-

Comment Re:What? (Score 1) 325

TigerNut, I glanced over the pages you alluded to. You had the misfortune to bump into Wikipedia's most infamous editor. He has been blocked repeatedly for his abusive treatment of other editors. The community has been reluctant to permanently block him because he produces a vast quantity of high quality work. There has been a lot of controversy about it. At what point does the harm he causes outweigh the value of his massive contributions?

You also ran into a second issue. I see you've pretty well figured it out, but I'll discuss it for public benefit. Most new editors are surprised to discover that Wikipedia does not allow articles to contain "truth". Instead, the goal of Wikipedia is to accurately summarize what reliable sources say.

If most reliable sources say the moon is made of cheese, then Wikipedia is going to accurately reflect those sources.

There's a pretty good reason for that. Editors show up at all sorts of articles wanting to write "truth". Articles about astrology, politics, evolution, ghosts, religions, global warming, everywhere. People know "the truth" and want to write it into the articles. As a matter of sanity and survival Wikipedia HAS to have a rule to shut down the kooks, believers, and activists. The rule is that Wikipedia don't deal in Truth, it deals in Reliable Sources. Editors don't judge the Truth, editors judge the Sources.

It is a messy problem when reliable sources are wrong. That's a problem Wikipedia can't fix. Editors can try to apply some common sense and hopefully find an agreeable way to deal with it. But when there's a dispute, the rule is to summarize the sources. Astrologers have to accept astrology is considered pseudoscience. Experts in recording ghost-voices have to accept that it's considered pseudoscience. Creationists and climate change deniers have to accept that evolution and global warming are considered solid mainstream accepted science. And as a side effect, you may have to accept that it's going to be difficult to fix an article if the available reliable sources screwed up.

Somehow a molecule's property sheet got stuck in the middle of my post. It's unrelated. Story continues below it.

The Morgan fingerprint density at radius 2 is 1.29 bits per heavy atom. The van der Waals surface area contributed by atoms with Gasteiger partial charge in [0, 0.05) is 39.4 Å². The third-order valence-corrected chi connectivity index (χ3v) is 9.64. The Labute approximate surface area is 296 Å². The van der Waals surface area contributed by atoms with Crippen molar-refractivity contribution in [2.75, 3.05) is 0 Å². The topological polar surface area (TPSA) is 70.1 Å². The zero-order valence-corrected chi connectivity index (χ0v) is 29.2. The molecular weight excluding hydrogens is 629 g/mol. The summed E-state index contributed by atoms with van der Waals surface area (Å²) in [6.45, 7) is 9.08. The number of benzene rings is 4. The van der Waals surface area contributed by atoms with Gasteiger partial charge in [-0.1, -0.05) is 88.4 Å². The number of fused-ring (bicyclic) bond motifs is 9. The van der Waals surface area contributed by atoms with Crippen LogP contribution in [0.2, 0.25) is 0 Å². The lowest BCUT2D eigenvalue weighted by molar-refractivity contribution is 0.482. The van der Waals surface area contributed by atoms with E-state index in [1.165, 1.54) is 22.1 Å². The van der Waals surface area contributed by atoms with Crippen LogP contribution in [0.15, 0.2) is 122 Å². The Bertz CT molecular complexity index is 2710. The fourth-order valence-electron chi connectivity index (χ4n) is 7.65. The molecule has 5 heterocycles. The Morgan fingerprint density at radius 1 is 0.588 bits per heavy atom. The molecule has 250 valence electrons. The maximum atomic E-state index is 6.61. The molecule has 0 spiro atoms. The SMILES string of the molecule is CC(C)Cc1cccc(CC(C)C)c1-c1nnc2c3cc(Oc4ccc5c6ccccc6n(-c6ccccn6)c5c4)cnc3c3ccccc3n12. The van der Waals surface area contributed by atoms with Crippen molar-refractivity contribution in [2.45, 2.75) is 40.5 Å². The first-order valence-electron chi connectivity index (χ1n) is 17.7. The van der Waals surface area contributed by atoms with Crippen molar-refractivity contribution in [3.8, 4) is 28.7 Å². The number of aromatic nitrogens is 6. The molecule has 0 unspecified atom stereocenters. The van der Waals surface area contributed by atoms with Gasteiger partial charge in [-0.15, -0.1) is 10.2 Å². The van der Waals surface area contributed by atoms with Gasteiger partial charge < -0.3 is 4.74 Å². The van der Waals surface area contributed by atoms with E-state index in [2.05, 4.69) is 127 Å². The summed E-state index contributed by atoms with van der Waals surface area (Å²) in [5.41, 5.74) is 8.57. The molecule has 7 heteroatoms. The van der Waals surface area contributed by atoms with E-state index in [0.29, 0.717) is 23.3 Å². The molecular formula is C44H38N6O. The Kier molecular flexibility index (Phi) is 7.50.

Comment Re:Custom firmware (Score 2) 373

That's not that feasible: they use the consumer-area electronics a lot now to allow configuration of the more critical systems, and to read data from them.

It's not feasible to lock my front door, because my house was built with a non-stop conveyor belt running from the mailbox to the kitchen.

The entire point of this ask-slashdot is to identify cars that DON'T integrate entertainment systems and wireless access with the safety critical electronics. Cars that DON'T do the dumb&dangerous stuff you just listed.